Currency Market Analysis
Oct 15, 2015 | Currency Market Analysis
Growing doubts in when the Federal Reserve would boost interest rates have turned America’s dollar into a markedly less formidable currency. The dollar has seen its strength increasing sapped by a parade of downbeat data on the U.S. and world economies. Things got off to a poor start for the buck earlier this month when America’s job market showed a marked slowdown in hiring in September. With the economy dispensing fewer paychecks it’s taken a toll on consumers who barely spent last month. Much of the dollar’s year-to-date strength has been neutralized but companies can still lock-in profits at current levels which may not last. At the outset of Thursday trade the dollar had steadied after a ferocious rout the previous day knocked it to late August lows against the euro and yen. Canada’s loonie held strong at 11-week highs. The dollar retained a weak bias ahead of U.S. data today on inflation, manufacturing and the job market.
With no one talking about the divergent outlooks for monetary policy in Europe compared to the U.S., the euro has managed to appreciate to seven-week highs against the dollar. A risk to sustainable gains for the euro would be any push back from the European Central Bank (ECB) over the euro’s nearly 10 percent rise from 12-year lows hit in March. That’s what happened today as the euro surrendered a gain after a senior ECB official said it was “obvious” the bank should increase stimulus, partly because euro appreciation risks exacerbating the bloc’s chronically low inflation.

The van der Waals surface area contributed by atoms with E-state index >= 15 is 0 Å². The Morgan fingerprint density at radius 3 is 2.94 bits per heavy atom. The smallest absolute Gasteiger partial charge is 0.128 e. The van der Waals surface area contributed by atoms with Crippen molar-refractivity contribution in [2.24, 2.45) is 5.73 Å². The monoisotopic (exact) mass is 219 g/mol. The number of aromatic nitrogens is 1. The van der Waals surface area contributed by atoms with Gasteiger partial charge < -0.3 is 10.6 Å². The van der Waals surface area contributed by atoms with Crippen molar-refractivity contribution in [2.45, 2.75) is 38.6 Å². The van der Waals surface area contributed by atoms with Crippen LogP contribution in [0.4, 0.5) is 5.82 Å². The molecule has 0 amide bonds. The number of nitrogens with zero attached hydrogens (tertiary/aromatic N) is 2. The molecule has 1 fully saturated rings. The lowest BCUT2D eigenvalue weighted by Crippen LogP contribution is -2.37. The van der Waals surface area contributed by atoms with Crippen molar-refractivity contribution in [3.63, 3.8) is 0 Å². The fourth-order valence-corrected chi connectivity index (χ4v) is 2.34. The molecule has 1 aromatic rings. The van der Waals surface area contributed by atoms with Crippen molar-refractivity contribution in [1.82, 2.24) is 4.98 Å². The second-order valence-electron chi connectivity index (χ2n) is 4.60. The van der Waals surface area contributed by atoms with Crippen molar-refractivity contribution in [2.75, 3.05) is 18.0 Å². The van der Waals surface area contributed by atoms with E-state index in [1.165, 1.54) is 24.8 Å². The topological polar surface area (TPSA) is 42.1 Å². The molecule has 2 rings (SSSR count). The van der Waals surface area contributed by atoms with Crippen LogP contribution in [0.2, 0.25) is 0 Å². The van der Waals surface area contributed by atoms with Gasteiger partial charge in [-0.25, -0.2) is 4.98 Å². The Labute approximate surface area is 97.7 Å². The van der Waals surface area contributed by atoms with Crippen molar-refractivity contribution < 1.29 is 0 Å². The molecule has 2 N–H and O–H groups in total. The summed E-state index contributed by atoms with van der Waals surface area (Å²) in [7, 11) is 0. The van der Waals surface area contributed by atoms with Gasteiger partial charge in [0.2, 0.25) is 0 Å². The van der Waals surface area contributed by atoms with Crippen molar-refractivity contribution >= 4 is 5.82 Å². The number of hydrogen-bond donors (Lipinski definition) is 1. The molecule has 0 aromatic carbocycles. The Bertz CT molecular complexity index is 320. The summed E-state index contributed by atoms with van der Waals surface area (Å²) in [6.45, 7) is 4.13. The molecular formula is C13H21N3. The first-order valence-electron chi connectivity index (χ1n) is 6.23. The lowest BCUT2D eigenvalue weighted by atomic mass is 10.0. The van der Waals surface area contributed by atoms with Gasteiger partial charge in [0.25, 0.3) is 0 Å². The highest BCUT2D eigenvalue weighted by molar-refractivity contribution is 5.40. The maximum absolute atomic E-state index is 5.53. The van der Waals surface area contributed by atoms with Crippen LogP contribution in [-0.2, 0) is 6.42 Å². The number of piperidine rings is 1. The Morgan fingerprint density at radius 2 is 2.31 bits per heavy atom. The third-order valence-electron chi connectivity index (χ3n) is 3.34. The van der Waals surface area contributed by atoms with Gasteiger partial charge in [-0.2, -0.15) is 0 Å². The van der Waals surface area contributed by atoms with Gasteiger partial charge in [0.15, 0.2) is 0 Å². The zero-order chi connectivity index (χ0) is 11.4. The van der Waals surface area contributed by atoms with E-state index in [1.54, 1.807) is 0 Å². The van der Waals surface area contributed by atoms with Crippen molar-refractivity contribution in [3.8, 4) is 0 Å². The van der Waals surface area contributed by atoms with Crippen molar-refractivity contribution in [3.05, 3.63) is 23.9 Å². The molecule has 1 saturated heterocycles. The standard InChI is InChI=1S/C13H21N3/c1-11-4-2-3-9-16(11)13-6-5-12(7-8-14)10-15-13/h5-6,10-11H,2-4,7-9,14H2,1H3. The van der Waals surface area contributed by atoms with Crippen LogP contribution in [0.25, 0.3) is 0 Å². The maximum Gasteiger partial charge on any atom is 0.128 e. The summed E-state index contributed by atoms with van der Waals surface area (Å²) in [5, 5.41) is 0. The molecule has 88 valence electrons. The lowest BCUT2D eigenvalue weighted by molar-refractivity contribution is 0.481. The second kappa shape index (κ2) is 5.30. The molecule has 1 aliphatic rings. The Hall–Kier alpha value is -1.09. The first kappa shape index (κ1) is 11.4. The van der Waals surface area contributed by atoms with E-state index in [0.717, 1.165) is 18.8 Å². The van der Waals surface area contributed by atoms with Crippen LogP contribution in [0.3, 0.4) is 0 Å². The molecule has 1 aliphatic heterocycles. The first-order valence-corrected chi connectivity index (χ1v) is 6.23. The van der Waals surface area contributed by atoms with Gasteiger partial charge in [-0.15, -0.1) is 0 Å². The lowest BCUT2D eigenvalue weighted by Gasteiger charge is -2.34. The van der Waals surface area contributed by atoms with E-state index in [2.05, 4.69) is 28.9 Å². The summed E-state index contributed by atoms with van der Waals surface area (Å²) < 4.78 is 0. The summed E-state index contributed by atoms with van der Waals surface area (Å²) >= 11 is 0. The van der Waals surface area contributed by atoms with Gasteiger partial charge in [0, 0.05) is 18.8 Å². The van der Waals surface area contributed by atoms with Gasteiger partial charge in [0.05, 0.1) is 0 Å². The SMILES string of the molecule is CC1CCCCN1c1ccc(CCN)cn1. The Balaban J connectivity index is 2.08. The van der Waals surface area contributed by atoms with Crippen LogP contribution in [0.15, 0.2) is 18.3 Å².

GBP buyers want to take heed and take some cover while the dollar still retains a gain on the year against the pound. The pound’s more than two-cent appreciation Wednesday was good for its best single day performance in seven months. Sterling shot higher after U.S. consumer spending slowed and U.K. unemployment hit a seven-year low of 5.4 percent.
Rallying global stocks and markets’ renewed appetite for yield helped the Aussie dollar weather mixed local jobs data. Australia unexpectedly shed 5,100 workers last month though unemployment steadied at 6.2 percent versus forecasts of an increase. The data was inconclusive on the Reserve Bank of Australia (RBA) rate outlook, with the Aussie line to benefit from any further pullback in the dollar.
Make that an 11-week peak for the loonie versus the crestfallen greenback. Two weeks ago the loonie was pinned at an 11-year bottom against its U.S. peer. The turning of the tables has opened a window of opportunity and savings for USD buyers while it’s setting off the alarms and reducing profits for CAD buyers. A weak loonie is positive for Canada’s export-driven economy. The Bank of Canada looms Oct. 21. Will it push back against the loonie’s rise?
The best jobless claims in decades helped the dollar recover from a brutal beating the day before. The weekly tally fell 7,000 to 255,000 – the fewest since late 1973. Consumer inflation slipped to an annual rate of zero which wasn’t as bad as forecasts of a subzero reading. The pace of contraction in the Empire State index slowed to -11.4 for October. The constructive tone of the data can help the dollar catch some breath. Sentiment shouldn’t get a meaningful lift until the U.S. and world economies can string together signs of stabilization.
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